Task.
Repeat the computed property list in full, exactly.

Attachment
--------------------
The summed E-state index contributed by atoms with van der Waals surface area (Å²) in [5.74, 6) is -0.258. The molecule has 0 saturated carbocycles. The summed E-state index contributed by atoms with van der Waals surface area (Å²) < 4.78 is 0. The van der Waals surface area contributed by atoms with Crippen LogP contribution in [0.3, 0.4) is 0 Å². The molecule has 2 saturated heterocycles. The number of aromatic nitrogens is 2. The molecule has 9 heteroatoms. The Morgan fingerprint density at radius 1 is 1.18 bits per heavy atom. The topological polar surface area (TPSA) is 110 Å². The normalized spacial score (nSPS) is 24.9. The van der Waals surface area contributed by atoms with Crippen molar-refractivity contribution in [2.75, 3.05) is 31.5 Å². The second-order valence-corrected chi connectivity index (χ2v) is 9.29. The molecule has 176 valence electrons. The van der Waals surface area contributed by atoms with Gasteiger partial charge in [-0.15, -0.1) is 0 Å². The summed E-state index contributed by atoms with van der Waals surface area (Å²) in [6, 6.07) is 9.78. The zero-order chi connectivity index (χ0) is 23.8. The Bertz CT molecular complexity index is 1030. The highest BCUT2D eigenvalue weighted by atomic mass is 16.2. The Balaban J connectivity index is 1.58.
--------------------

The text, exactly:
The summed E-state index contributed by atoms with van der Waals surface area (Å²) in [5.74, 6) is -0.258. The molecule has 0 saturated carbocycles. The summed E-state index contributed by atoms with van der Waals surface area (Å²) < 4.78 is 0. The van der Waals surface area contributed by atoms with Crippen LogP contribution in [0.3, 0.4) is 0 Å². The molecule has 2 saturated heterocycles. The number of aromatic nitrogens is 2. The molecule has 9 heteroatoms. The Morgan fingerprint density at radius 1 is 1.18 bits per heavy atom. The topological polar surface area (TPSA) is 110 Å². The normalized spacial score (nSPS) is 24.9. The van der Waals surface area contributed by atoms with Crippen molar-refractivity contribution in [2.75, 3.05) is 31.5 Å². The second-order valence-corrected chi connectivity index (χ2v) is 9.29. The molecule has 176 valence electrons. The van der Waals surface area contributed by atoms with Gasteiger partial charge in [-0.15, -0.1) is 0 Å². The summed E-state index contributed by atoms with van der Waals surface area (Å²) in [6, 6.07) is 9.78. The zero-order chi connectivity index (χ0) is 23.8. The Bertz CT molecular complexity index is 1030. The highest BCUT2D eigenvalue weighted by atomic mass is 16.2. The Balaban J connectivity index is 1.58.